Muscle Rubs

Sunday, 1 November 2009 | Tags: , , , ,

Whether you're active in sports or have a labour-intensive job or hobby, you're bound to experience sore muscles at some point. We take a look at muscle rubs that promise relief to find out if they really work.

The Basics

  • There are several active ingredients used in muscle rubs:

    • Salicylate is a close relative to aspirin and can actually help reduce any muscular inflammation that is causing the pain.

    • Counterirritants are a popular form of topical analgesic. Typically menthol or camphor are the active ingredient, which masks pain with heat or coolness.

    • Capsaicin, from hot peppers, works by disrupting pain signals to the brain. But it doesn’t penetrate to the muscles and tend to work best on joints close to the skin’s surface, such as fingers, knees and elbows. They can also cause a strong burning sensation on the skin.

    • Glucosamine and Chondroitin have proven popular when taken orally. There is a debate whether they can actually relieve muscle pain when applied topically.

  • Muscle rubs feel hot or cold. That sensation offers a distraction from muscle pain. They’re not really affecting the muscle itself. 

  • Rubs can be liquid form with sponge applicators, creams, thicker balms, gels, sticks and roll-ons.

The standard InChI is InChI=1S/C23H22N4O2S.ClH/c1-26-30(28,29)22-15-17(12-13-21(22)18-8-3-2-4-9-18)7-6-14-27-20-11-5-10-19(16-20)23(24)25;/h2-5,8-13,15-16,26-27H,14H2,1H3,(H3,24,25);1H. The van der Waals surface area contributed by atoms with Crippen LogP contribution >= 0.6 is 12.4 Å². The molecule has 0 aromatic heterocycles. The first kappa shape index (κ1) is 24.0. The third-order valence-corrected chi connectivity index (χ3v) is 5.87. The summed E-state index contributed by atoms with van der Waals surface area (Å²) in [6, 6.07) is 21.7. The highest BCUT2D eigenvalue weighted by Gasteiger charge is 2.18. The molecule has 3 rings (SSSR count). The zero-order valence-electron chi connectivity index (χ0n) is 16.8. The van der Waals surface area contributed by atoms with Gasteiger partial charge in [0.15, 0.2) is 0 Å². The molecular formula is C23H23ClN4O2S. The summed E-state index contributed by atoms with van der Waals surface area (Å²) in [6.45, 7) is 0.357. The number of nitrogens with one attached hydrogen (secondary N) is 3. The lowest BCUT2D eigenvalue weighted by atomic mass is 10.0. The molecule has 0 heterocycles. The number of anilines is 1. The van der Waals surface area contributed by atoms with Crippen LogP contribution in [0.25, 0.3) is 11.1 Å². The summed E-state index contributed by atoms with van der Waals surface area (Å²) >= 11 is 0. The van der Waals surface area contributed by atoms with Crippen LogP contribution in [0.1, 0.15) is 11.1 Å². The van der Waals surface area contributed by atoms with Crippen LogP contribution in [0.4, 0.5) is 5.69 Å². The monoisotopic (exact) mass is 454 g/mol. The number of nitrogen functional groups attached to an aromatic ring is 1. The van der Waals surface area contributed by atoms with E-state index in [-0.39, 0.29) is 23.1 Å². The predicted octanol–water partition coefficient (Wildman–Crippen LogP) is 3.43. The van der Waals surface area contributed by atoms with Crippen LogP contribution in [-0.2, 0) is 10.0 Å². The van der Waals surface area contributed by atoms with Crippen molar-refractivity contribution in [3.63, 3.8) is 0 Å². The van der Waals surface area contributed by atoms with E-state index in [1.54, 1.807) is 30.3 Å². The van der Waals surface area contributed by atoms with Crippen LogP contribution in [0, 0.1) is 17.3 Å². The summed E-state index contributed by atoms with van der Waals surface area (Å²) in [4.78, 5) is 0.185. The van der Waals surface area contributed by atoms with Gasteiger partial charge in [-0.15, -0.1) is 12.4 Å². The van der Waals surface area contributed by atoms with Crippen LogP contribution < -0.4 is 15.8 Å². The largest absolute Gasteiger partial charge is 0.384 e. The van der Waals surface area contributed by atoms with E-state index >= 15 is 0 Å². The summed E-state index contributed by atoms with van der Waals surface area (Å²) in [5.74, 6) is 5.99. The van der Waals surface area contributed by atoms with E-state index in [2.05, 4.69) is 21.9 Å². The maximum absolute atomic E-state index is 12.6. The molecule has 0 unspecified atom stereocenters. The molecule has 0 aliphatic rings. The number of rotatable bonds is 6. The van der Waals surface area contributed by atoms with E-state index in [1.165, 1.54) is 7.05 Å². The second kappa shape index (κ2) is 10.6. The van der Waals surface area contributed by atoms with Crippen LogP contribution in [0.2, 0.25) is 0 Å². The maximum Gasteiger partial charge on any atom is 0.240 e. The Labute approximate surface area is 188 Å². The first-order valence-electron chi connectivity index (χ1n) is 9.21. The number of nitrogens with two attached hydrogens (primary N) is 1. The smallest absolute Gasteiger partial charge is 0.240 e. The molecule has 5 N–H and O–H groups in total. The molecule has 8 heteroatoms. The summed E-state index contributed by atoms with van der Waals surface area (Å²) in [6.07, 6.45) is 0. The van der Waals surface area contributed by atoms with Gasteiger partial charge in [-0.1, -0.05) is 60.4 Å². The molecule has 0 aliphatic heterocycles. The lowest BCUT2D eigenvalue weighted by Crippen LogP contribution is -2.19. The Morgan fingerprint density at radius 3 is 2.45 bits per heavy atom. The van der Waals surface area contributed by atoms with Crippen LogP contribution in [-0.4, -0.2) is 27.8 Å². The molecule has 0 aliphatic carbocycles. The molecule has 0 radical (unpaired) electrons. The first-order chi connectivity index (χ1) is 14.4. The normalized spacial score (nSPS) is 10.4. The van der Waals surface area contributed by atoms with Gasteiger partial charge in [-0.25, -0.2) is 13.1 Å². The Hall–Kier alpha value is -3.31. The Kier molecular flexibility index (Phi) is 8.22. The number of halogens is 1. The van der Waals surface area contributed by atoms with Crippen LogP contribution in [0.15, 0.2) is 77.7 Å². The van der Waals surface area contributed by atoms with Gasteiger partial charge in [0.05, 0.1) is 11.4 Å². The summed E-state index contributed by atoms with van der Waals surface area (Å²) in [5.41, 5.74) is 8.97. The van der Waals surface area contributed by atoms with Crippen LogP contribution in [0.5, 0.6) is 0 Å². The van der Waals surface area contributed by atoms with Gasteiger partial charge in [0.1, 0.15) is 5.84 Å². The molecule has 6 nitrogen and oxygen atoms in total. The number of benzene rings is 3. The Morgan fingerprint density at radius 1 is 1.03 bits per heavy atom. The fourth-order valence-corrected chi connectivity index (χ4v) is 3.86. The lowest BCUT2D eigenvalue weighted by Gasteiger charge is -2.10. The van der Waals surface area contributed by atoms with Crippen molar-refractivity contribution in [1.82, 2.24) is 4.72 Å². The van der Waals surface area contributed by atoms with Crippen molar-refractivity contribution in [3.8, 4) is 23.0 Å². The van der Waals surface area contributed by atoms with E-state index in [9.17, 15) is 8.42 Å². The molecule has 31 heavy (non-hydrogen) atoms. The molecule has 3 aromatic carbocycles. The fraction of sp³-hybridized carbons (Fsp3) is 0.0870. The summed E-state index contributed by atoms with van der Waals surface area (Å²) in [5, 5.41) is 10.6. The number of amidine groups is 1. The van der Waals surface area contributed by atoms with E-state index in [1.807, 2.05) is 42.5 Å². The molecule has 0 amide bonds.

Other Considerations

  • Patches work similar to rubs by creating heat or cool sensations, but are worn right over the affected area for several hours under your clothing and offer a greaseless, odourless alternative.


With the help of some hardcore rugby players (men and women) we tested out these different muscle rubs to see what kind of relief they offered.

We tested: .  
  • Rub A535 Ice (Active ingredient: menthol): $4.99
. . Well.ca
  • Heet (Active ingredient: salicylate): $5.99
. . Drugstore.com
  • Absorbine Jr. (Active ingredient: menthol): $5.49
. . Well.ca Drugstore.com
  • Rub A535 Heat (Active ingredient: methyl salicylate): $6.29
. . Well.ca
  • Tiger Balm (Active ingredient: mint, menthol and camphor): $6.99
. . Well.ca Drugstore.com

(Note: prices listed above are approximate and in Canadian dollars)

Relief Test

  • Everyone found the Absorbine Jr. (liquid with sponge applicator) to be messy. Plus, if it dripped into an area of the body with mucous membranes, it could be painful.

  • A535 (Ice or Heat) was voted easiest and neatest to apply.

  • Most testers found the Tiger Balm lasted longest and had the least offensive odour.

  • Others found Heet gave good relief.


We went with the majority and chose Tiger Balm as our top pick for its longevity and least-offensive fragrance.



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